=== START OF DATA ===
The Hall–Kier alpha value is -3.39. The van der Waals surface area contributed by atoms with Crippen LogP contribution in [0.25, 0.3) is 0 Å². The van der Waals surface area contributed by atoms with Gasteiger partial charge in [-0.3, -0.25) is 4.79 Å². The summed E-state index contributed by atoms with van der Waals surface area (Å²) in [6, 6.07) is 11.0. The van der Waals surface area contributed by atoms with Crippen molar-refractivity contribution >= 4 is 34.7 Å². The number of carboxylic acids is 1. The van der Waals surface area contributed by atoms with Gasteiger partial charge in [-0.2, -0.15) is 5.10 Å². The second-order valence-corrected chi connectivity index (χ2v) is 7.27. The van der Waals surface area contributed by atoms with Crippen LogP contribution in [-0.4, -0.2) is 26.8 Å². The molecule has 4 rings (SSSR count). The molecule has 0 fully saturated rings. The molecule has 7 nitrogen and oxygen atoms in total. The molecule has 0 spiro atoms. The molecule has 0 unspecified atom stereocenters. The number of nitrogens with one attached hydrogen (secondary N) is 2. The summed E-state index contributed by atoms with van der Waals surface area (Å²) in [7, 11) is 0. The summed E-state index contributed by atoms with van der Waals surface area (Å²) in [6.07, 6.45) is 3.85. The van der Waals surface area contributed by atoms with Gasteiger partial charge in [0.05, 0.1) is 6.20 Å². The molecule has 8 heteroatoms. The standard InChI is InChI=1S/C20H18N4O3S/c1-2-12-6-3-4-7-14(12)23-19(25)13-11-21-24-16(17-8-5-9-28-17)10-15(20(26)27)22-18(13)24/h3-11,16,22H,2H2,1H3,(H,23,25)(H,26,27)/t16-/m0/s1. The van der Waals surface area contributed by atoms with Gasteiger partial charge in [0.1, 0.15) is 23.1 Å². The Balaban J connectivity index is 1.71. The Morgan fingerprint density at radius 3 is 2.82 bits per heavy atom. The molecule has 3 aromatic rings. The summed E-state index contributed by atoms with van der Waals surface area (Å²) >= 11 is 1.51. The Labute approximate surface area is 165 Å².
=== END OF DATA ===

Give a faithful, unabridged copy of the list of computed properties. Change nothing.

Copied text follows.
The Hall–Kier alpha value is -3.39. The van der Waals surface area contributed by atoms with Crippen LogP contribution in [0.25, 0.3) is 0 Å². The van der Waals surface area contributed by atoms with Gasteiger partial charge in [-0.3, -0.25) is 4.79 Å². The summed E-state index contributed by atoms with van der Waals surface area (Å²) in [6, 6.07) is 11.0. The van der Waals surface area contributed by atoms with Crippen molar-refractivity contribution >= 4 is 34.7 Å². The number of carboxylic acids is 1. The van der Waals surface area contributed by atoms with Gasteiger partial charge in [-0.2, -0.15) is 5.10 Å². The second-order valence-corrected chi connectivity index (χ2v) is 7.27. The van der Waals surface area contributed by atoms with Crippen LogP contribution in [-0.4, -0.2) is 26.8 Å². The molecule has 4 rings (SSSR count). The molecule has 0 fully saturated rings. The molecule has 7 nitrogen and oxygen atoms in total. The molecule has 0 spiro atoms. The molecule has 0 unspecified atom stereocenters. The number of nitrogens with one attached hydrogen (secondary N) is 2. The summed E-state index contributed by atoms with van der Waals surface area (Å²) in [7, 11) is 0. The summed E-state index contributed by atoms with van der Waals surface area (Å²) in [6.07, 6.45) is 3.85. The van der Waals surface area contributed by atoms with Gasteiger partial charge in [0.05, 0.1) is 6.20 Å². The molecule has 8 heteroatoms. The standard InChI is InChI=1S/C20H18N4O3S/c1-2-12-6-3-4-7-14(12)23-19(25)13-11-21-24-16(17-8-5-9-28-17)10-15(20(26)27)22-18(13)24/h3-11,16,22H,2H2,1H3,(H,23,25)(H,26,27)/t16-/m0/s1. The van der Waals surface area contributed by atoms with Gasteiger partial charge in [0.1, 0.15) is 23.1 Å². The Balaban J connectivity index is 1.71. The Morgan fingerprint density at radius 3 is 2.82 bits per heavy atom. The molecule has 3 aromatic rings. The summed E-state index contributed by atoms with van der Waals surface area (Å²) >= 11 is 1.51. The Labute approximate surface area is 165 Å².